LAW Yuk-fun

Historical photograph of Li Dazhao, one of the founders of Chinese Communist Party, who mobilized the peasant class.

Li Dazhao was one of the founders of the Chinese Communist Party. Under his lead, the party organized a labor movement and cooperated with others, including anti-Communist factions, in an effort to achieve national unification. Li’s other important contribution was his innovative modification of Marxism to suit uniquely Chinese conditions, an adaptation that helped socialism take root in China.

Li Dazhao, along with Chen Duxiu, cofounded the Chinese Communist Party in 1921. Soon after, at the urging of the Comintern (the Communist International established in 1919 and dissolved in 1943), the CCP became allied with the Guomindang (GMD, Nationalist Party) under Sun Yat-sen in an effort to present a united front in China, with one of the goals being to eliminate warlordism. Li’s revolutionary tactics would eventually anger Zhang Zuolin, the warlord in power in the mid-1920s; Zhang’s forces captured Li in April 1927 and executed him, along with nineteen others. Li’s contributions to the CCP would become evident some two decades later when the party, under Mao Zedong, came into power in 1949.

Born in Leting, Hebei Province, to a land-owning family, Li Dazhao acquired a comprehensive understanding of the Chinese peasantry, which later influenced his theoretical innovation in the application of Marxism in China. In 1913 Li went to Japan and enrolled at Waseda University, where he studied political science and began to learn about Marxism. In mid-1916 Li returned to China, participating in the antimonarchial restoration movement against warlord Yuan Shi-kai. In 1918 Li took a job as head librarian at Beijing University., where he learned more about the Russian Bolshevik Revolution of 1917 and encountered Mao Zedong, who later became the leader of Communist China. Meanwhile Li wrote numerous articles to promote modernization and democratization as effective self-strengthening means to fight domestic warlords and foreign imperialists. Some of Li’s articles were published in the journal New Youth, whose founder was Chen Duxiu, the other cofounder of the Chinese Communist Party (CCP).

The May Fourth Movement of 1919 turned Li to the Marxist camp. In the September 1919 issue of New Youth Li introduced Marxism to his Chinese audience, followed by another article on the Bolshevik Revolution three months later. In both works Li argued that Communism was the only way to save China from foreign imperialism. Li argued that mobilization of the proletariat and violent revolution were essential and justified. Li’s ideas were well received, and numerous Marxist study groups were founded, with Li heading the Beijing branch, Chen the Shanghai branch, and Mao the Changsha branch. Meanwhile Li and Chen explored the idea of forming a Communist party.

With Soviet Comintern assistance, the Chinese Communist Party (CCP) was founded on 1 July 1921, in Shanghai, and Li served on the executive committee in the Beijing area. In 1924, at the Cominterm’s instructions, Li led the CCP to join Sun Yat-sen’s Guomindang, intending to create a united front to protect the growth of the infant CCP. Li was elected to the GMD’s Central Executive Committee, where he gained resources to support his works in north China. This cooperation between the CCP and the GMD was called the “First United Front,” and the primary task was national unification by eliminating warlordism.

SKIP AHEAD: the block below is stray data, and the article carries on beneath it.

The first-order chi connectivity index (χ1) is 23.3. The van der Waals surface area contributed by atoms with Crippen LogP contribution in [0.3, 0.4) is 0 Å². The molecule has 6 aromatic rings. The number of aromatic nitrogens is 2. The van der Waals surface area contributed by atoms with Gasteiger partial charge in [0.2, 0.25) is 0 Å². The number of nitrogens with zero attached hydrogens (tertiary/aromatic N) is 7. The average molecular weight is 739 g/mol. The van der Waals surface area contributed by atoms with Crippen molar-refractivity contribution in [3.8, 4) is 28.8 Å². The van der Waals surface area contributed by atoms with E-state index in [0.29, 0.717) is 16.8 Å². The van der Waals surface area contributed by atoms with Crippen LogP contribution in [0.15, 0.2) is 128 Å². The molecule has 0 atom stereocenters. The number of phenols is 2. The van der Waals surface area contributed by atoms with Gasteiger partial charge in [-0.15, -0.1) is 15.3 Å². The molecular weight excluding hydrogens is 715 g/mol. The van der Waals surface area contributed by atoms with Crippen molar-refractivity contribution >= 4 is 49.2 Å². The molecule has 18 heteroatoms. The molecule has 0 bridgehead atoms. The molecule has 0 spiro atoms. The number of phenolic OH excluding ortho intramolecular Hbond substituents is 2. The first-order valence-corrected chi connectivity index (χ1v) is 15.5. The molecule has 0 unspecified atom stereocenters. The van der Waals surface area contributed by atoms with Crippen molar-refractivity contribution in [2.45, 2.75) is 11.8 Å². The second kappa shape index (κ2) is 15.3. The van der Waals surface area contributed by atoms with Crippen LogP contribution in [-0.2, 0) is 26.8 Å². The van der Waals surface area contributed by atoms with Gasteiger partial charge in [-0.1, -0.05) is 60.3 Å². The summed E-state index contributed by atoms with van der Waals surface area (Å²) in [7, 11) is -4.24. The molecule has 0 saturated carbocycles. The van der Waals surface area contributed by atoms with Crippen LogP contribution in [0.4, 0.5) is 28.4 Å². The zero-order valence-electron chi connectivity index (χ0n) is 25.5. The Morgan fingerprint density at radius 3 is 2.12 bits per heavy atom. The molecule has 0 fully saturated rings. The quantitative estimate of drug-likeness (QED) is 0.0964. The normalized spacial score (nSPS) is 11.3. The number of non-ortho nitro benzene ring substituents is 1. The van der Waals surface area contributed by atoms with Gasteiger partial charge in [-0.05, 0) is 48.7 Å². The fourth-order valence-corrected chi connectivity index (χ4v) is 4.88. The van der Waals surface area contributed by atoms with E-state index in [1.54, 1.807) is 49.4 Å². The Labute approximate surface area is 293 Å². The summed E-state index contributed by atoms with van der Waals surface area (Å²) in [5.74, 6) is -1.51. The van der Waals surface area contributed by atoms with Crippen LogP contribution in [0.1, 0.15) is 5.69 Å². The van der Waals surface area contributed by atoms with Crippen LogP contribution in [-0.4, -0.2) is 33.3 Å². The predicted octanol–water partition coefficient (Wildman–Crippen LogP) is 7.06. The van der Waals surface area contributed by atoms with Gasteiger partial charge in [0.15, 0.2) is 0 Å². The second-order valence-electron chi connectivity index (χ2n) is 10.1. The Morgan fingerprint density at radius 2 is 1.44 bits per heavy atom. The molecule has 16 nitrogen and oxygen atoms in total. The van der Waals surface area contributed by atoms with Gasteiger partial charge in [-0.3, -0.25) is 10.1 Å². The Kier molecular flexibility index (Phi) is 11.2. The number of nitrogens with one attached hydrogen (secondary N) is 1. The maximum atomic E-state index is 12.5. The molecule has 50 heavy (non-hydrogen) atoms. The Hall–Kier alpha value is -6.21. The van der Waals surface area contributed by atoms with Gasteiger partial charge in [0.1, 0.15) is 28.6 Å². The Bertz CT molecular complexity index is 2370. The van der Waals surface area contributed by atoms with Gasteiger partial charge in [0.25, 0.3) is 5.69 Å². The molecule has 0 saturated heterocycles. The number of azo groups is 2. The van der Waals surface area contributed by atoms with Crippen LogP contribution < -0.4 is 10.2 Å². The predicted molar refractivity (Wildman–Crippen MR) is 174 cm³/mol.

During his stay in the north until his death in 1927 Li concentrated on the labor movement and united-front endeavors to accomplish national unification. In the meantime he continued to promote and modify Marxism to fit China’s unique conditions. In 1923 Li published a work entitled Populism, in which he argued that all people are equal and enjoy the same political rights regardless of socioeconomic status. Li also enlarged the Marxist concept of the proletariat by including peasants. Given China’s mass peasantry, Li stressed its potential revolutionary value and urged party members to go to the countryside to recruit and mobilize the peasants. Li also formulated a number of military tactics and operational strategies, emphasizing the manipulation of China’s vast rural hinterland. All these strategies had direct bearings on Mao, whose final accession to power in 1949 was to a large extent due to the tailor-made tactics and strategies to suit Chinese conditions that Li had formulated two decades earlier. By the same token, this Chinese variant of Communism was accountable for the tense relationship between the Chinese Communists and the Soviet Union from time to time.

Li’s overt antiwarlordism, however, had irritated Zhang Zuolin, who at the height of Li’s revolutionary activities in the mid-1920s, controlled the Beijing government. In 1926 Li’s activities were driven underground when Zhang ordered his arrest. Li found refuge in the Soviet Embassy. Gaining foreign acquiescence, Zhang’s army marched into the Beijing Legation and raided the Soviet Embassy. Li was arrested on 6 April 1927, and executed on 28 April 1927.

Further Reading

Hsü, I. C. Y. (2000). The rise of modern China (6th ed.). Oxford, U.K.: Oxford University Press.

Li Dazhao. (2002). Pingmin Zhuyi [Populism]. Beijing: Huaxia Chubanshe.

Meisner, M. (1967). Li Ta-chao and the origins of Chinese Marxism. Cambridge, MA: Harvard University Press.

Source: Law, Yuk-fun. (2009). LI Dazhao. In Linsun Cheng, et al. (Eds.), Berkshire Encyclopedia of China, pp. 1311–1312. Great Barrington, MA: Berkshire Publishing.

LI Dazhao (L? Dàzh?o ???)|L? Dàzh?o ??? (LI Dazhao)

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